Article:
Friday, April 06, 2007

Ethics for Activists - 11

The Star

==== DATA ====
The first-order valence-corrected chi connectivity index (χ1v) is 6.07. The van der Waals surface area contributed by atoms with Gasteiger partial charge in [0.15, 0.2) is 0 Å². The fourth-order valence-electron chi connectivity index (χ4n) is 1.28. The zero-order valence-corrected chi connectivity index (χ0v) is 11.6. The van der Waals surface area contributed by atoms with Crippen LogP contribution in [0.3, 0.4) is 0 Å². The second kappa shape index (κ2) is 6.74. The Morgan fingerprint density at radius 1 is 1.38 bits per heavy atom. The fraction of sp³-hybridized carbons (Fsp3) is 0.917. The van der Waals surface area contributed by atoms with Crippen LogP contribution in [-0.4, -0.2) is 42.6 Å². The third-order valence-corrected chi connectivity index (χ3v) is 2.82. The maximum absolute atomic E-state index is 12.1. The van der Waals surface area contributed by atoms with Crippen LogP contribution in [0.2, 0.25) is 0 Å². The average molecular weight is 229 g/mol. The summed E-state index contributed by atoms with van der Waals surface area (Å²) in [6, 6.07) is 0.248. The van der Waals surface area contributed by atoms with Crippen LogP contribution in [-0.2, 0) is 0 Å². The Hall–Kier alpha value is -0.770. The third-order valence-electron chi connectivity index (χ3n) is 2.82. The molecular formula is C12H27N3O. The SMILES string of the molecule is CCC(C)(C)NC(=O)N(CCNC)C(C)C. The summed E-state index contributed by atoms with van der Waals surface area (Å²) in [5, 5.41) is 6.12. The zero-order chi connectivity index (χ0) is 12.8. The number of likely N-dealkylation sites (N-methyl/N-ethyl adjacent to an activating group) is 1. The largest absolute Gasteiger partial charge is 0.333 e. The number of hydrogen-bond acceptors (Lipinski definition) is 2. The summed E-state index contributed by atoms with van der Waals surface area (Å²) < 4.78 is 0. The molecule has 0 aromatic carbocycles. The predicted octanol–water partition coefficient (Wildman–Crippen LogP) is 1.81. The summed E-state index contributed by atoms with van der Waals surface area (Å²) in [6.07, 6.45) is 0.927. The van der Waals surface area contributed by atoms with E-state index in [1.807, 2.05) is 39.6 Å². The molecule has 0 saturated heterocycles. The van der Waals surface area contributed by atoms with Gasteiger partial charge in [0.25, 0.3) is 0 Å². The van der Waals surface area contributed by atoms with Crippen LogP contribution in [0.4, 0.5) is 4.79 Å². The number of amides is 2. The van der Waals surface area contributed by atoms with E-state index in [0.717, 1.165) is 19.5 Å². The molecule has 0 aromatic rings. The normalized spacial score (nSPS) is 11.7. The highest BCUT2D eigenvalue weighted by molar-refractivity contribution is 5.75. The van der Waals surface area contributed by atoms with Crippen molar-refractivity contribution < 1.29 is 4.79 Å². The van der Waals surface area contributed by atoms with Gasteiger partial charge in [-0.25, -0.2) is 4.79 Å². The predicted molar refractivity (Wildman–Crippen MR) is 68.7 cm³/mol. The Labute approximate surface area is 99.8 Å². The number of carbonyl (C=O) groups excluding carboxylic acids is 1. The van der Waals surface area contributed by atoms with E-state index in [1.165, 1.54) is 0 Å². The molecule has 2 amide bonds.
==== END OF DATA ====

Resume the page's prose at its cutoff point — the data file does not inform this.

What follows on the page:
There was an old man who lived in a village beneath a tall mountain. The man was an ascetic whose daily devotion was to go without food and water from dawn until sunset. This he did for many years and, for as long as any of the villagers could remember, he had always been amongst them. He was loved and respected for his wisdom and kindness. One morning a villager arose early and was amazed to see that there was a star from the heavens that had come down to sit atop their mountain. That villager knew immediately, as did everyone else who saw it, that it must be a gift from the heavens to the old man who everyone loved so well. When the old man awoke and opened his door he was startled to see the entire village population standing before him. They pointed to the star and insisted that he go up the mountain to receive this gift. He said that it was enough that it was there and he had no need to climb the mountain. But the villagers insisted and, perhaps only to please them, he agreed. He fetched a small bottle of water from which he intended to drink when the sun had set, for it would be a full-day’s journey to go up and down that mountain. As he set off up the slope a young girl joined him saying she wanted to go, too. Together they traveled. After some time the girl said she was thirsty. The old man passed her his bottle of water. She said, “I’ll drink only if you drink.” Now the old man had a problem. How could he let the girl suffer? But if he drank and broke his devotion, the gift of the star would surely be gone and the villagers disappointed. He drank. And he gave the girl the bottle. She drank. Slowly the old man raised his head, for he was sure that the gift of the star would be gone. But when he looked up, there on the top of the mountain, were two stars.

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